First, I was asked to remove my shoes and socks in an incredibly cold room, also known by immigrants as “the freezer,” which resembles a border patrol holding cell. Shoes and other personal items that belonged to men and women who lost their lives in the desert lingered in the space. My naked feet touched the ground and the instant shock from the temperature change put me in an uncomfortable position. For a few seconds that felt eternal, I sat on a bench waiting for an alarm to go off instructing me to head into the next room. Two people were waiting for me in the large space lit in dim reddish hues. My first reaction was to look at the ground as I felt the sand and other debris making contact with the bottom of my feet. The staff helped me put on a backpack, which adds to the realism of the experience, as well as the headset and headphones that transported me to the Sonoran desert virtually. The quiet scene soon transformed into a hyper-stimulating setting that forced my body to react in a very real physical way.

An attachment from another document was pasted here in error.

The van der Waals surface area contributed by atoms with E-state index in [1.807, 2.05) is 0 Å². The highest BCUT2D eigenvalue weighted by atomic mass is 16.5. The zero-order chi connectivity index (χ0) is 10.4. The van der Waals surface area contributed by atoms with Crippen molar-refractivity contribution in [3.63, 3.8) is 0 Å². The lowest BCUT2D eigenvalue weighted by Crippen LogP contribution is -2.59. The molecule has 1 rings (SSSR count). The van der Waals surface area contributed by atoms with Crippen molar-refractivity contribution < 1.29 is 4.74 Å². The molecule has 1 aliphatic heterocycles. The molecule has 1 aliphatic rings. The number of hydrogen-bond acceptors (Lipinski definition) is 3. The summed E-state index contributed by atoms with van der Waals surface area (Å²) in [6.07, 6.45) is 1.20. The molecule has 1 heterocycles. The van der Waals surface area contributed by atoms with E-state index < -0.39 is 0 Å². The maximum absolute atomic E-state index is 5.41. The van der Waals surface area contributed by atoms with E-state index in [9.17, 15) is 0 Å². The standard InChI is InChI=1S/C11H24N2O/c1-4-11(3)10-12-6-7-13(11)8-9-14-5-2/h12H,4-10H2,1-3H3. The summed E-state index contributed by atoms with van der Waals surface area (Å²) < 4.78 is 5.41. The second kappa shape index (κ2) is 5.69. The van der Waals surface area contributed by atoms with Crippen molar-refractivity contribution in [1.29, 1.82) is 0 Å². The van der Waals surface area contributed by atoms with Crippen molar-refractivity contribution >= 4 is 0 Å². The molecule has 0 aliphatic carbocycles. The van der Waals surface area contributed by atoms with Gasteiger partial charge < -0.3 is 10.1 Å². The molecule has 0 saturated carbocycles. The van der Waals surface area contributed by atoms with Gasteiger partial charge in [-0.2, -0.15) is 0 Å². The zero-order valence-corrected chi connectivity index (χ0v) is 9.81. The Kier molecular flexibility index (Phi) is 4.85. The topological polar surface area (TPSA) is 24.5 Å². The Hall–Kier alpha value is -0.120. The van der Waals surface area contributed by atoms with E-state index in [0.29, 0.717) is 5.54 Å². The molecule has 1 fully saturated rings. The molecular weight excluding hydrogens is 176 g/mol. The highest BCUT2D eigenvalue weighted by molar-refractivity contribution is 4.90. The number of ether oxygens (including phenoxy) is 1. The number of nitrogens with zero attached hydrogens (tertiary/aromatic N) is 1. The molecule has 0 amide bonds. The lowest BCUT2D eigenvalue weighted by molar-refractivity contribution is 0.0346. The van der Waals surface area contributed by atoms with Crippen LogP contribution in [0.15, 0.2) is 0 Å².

“I think the moment the sand touches your feet, the air of the helicopter, and the breeze of the desert touch your skin, your body can’t lie. When your body is telling you this is happening, this is real, even if only in 5 percent of your experience, that helps people transcend to another perception or state of mind. When the police talk to you, then you are no longer a visitor and you are a participant. You become a migrant that people are threatening. They feel what it feels to really walk in someone else’s shoes. When you take off your shoes you feel so vulnerable.”